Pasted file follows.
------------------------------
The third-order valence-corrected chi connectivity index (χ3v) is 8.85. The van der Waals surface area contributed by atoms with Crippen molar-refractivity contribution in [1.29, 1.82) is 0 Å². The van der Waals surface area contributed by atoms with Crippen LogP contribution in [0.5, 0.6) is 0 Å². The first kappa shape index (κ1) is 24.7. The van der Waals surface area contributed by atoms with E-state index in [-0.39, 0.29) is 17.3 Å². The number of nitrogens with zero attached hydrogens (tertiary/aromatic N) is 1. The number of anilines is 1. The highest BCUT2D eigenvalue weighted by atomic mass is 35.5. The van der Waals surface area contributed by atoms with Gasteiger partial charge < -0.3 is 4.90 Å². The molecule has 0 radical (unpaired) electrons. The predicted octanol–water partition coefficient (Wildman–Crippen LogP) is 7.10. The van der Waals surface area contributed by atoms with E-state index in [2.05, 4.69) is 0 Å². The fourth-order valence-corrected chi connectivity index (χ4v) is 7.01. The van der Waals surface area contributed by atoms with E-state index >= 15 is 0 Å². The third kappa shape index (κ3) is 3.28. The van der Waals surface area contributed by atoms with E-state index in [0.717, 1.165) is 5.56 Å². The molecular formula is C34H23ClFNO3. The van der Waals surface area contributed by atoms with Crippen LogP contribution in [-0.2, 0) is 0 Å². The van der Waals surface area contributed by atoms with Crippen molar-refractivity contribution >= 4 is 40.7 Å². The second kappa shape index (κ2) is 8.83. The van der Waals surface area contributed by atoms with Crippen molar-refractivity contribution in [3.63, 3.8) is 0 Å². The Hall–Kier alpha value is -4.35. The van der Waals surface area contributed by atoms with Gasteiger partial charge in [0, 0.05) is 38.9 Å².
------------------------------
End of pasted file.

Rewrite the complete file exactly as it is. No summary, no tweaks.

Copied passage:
The third-order valence-corrected chi connectivity index (χ3v) is 8.85. The van der Waals surface area contributed by atoms with Crippen molar-refractivity contribution in [1.29, 1.82) is 0 Å². The van der Waals surface area contributed by atoms with Crippen LogP contribution in [0.5, 0.6) is 0 Å². The first kappa shape index (κ1) is 24.7. The van der Waals surface area contributed by atoms with E-state index in [-0.39, 0.29) is 17.3 Å². The number of nitrogens with zero attached hydrogens (tertiary/aromatic N) is 1. The number of anilines is 1. The highest BCUT2D eigenvalue weighted by atomic mass is 35.5. The van der Waals surface area contributed by atoms with Gasteiger partial charge < -0.3 is 4.90 Å². The molecule has 0 radical (unpaired) electrons. The predicted octanol–water partition coefficient (Wildman–Crippen LogP) is 7.10. The van der Waals surface area contributed by atoms with E-state index in [2.05, 4.69) is 0 Å². The fourth-order valence-corrected chi connectivity index (χ4v) is 7.01. The van der Waals surface area contributed by atoms with E-state index >= 15 is 0 Å². The third kappa shape index (κ3) is 3.28. The van der Waals surface area contributed by atoms with E-state index in [0.717, 1.165) is 5.56 Å². The molecular formula is C34H23ClFNO3. The van der Waals surface area contributed by atoms with Crippen LogP contribution in [-0.2, 0) is 0 Å². The van der Waals surface area contributed by atoms with Crippen molar-refractivity contribution >= 4 is 40.7 Å². The second kappa shape index (κ2) is 8.83. The van der Waals surface area contributed by atoms with Crippen molar-refractivity contribution in [3.63, 3.8) is 0 Å². The Hall–Kier alpha value is -4.35. The van der Waals surface area contributed by atoms with Gasteiger partial charge in [0, 0.05) is 38.9 Å².